9. Emmanuel Bovari & Victor Court, 2019. "Energy, knowledge, and demo-economic development in the long run: a unified growth model," Université Paris1 Panthéon-Sorbonne (Post-Print and Working Papers) hal-01698755, HAL.
    10. Ho, Chi Pui, 2016. "Rise of Women in Unified Growth Theory: French Development Process and Policy Implications," MPRA Paper 73864, University Library of Munich, Germany.
    11. Ahmed S. Rahman, 2017. "Rise of the Machines Redux – Education, Technological Transition and Long-run Growth," Departmental Working Papers 61, United States Naval Academy Department of Economics.
    12. Alexandra M. de Pleijt & Jacob L. Weisdorf, 2017. "Human capital formation from occupations: the ‘deskilling hypothesis’ revisited," Cliometrica, Journal of Historical Economics and Econometric History, Association Française de Cliométrie (AFC), vol. 11(1), pages 1-30, January.
    13. Antonio Martins-Neto & Nanditha Mathew & Pierre Mohnen & Tania Treibich, 2021. "Is There Job Polarization in Developing Economies? A Review and Outlook," CESifo Working Paper Series 9444, CESifo.
    14. Guldi, Melanie & Rahman, Ahmed S., 2022. "Little Divergence in America — Market Access and Demographic Transition in the United States," IZA Discussion Papers 15215, Institute of Labor Economics (IZA).
    15. Awaworyi Churchill, Sefa & Inekwe, John & Ivanovski, Kris & Smyth, Russell, 2023. "Human capital and energy consumption: Six centuries of evidence from the United Kingdom," Energy Economics, Elsevier, vol. 117(C).
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    17. Feldman, Naomi E. & van der Beek, Karine, 2016. "Skill choice and skill complementarity in eighteenth century England," Explorations in Economic History, Elsevier, vol. 59(C), pages 94-113.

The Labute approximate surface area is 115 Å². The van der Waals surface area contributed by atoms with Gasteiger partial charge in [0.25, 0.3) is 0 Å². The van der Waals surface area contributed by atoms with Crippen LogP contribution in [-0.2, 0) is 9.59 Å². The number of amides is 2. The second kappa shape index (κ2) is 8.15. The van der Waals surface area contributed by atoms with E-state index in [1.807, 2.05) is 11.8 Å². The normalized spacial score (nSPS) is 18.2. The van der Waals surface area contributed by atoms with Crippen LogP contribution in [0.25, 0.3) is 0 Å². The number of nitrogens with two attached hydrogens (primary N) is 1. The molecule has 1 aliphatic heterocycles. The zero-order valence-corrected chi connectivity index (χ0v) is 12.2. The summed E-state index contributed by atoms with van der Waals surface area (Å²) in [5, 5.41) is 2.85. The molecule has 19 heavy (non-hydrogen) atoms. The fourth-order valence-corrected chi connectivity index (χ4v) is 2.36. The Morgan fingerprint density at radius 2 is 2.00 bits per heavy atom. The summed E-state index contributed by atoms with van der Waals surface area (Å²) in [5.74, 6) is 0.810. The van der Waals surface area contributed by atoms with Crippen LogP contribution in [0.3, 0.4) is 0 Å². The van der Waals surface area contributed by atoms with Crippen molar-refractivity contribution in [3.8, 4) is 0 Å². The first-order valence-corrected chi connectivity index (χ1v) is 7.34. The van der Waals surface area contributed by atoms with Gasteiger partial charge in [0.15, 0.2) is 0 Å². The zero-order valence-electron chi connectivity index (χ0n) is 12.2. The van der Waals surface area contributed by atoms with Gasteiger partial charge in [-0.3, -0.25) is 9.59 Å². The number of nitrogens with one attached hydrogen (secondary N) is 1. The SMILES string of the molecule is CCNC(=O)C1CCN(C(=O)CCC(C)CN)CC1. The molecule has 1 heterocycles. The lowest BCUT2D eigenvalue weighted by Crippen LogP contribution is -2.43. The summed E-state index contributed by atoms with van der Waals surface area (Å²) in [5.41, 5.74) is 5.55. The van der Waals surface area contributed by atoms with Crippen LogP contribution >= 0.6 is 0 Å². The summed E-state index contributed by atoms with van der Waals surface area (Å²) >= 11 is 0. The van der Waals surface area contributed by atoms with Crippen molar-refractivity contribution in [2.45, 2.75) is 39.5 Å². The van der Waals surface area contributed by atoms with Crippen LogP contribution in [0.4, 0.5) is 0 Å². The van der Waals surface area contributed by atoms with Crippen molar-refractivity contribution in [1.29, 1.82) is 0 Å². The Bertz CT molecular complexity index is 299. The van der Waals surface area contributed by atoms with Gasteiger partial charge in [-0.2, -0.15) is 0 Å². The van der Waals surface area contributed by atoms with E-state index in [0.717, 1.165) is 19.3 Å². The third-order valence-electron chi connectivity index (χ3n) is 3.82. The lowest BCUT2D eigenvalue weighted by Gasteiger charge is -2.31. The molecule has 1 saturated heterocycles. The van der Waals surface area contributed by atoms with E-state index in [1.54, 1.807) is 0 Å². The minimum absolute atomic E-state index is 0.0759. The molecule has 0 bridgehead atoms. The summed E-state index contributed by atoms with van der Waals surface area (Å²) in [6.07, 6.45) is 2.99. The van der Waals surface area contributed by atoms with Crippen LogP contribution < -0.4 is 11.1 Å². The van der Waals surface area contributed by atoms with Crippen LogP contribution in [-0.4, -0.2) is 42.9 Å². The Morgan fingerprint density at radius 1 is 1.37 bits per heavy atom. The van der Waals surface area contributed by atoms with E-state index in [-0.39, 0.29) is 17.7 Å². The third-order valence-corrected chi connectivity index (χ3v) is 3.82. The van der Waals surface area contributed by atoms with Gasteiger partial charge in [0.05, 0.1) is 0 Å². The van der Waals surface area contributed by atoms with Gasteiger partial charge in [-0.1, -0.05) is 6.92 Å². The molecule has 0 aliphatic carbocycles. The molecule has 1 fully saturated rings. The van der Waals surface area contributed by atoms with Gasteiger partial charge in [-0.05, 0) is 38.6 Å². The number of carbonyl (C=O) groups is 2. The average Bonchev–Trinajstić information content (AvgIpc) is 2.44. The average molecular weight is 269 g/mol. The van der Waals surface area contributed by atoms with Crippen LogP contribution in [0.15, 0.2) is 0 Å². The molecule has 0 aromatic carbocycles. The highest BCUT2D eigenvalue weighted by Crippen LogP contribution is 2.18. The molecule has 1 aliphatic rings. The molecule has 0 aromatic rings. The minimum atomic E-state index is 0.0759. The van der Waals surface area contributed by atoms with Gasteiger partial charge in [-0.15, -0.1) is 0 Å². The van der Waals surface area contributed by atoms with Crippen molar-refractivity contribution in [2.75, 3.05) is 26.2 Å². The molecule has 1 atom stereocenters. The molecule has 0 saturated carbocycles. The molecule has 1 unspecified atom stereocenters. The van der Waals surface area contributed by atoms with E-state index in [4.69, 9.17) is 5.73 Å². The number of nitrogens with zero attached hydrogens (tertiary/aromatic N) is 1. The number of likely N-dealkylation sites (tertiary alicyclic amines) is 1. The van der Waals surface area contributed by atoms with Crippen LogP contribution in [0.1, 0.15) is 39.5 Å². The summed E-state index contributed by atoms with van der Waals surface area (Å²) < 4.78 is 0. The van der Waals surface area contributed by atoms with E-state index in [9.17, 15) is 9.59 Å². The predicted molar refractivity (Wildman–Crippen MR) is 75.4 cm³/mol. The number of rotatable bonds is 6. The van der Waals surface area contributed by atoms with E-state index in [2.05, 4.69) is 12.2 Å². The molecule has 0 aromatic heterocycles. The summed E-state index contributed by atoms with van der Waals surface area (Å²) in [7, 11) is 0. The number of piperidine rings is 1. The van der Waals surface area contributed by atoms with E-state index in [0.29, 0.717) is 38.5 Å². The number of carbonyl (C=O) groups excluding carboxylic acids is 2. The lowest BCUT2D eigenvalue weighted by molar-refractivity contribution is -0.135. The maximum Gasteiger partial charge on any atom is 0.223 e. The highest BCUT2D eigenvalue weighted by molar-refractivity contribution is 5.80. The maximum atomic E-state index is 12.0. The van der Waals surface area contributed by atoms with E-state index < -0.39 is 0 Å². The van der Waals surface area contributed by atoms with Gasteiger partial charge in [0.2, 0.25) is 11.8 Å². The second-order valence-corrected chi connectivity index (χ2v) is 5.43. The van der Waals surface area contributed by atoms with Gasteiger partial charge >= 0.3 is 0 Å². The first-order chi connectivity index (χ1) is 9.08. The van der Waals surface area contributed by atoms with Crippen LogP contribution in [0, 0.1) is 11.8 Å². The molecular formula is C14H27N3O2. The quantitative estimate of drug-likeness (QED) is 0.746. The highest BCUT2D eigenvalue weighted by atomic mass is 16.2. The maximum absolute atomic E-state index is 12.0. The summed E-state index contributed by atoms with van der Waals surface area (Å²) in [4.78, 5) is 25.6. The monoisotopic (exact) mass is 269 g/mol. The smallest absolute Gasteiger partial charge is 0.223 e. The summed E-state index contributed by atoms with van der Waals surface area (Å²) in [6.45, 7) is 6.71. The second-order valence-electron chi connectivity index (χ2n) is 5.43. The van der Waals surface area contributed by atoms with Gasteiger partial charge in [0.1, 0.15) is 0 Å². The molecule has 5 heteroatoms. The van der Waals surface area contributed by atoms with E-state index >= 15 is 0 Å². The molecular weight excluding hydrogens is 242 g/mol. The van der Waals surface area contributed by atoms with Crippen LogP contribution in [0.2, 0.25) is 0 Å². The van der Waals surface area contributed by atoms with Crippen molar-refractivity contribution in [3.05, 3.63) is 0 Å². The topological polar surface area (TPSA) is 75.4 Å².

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    More about this item

    Keywords

    Skill bias; Directed technological change; Endogenous growth; Demography; Unified growth theory; O31; O33; J13; J24; N10;
    All these keywords.

    JEL classification:

    • O31 - Economic Development, Innovation, Technological Change, and Growth - - Innovation; Research and Development; Technological Change; Intellectual Property Rights - - - Innovation and Invention: Processes and Incentives
    • O33 - Economic Development, Innovation, Technological Change, and Growth - - Innovation; Research and Development; Technological Change; Intellectual Property Rights - - - Technological Change: Choices and Consequences; Diffusion Processes
    • J13 - Labor and Demographic Economics - - Demographic Economics - - - Fertility; Family Planning; Child Care; Children; Youth
    • J24 - Labor and Demographic Economics - - Demand and Supply of Labor - - - Human Capital; Skills; Occupational Choice; Labor Productivity
    • N10 - Economic History - - Macroeconomics and Monetary Economics; Industrial Structure; Growth; Fluctuations - - - General, International, or Comparative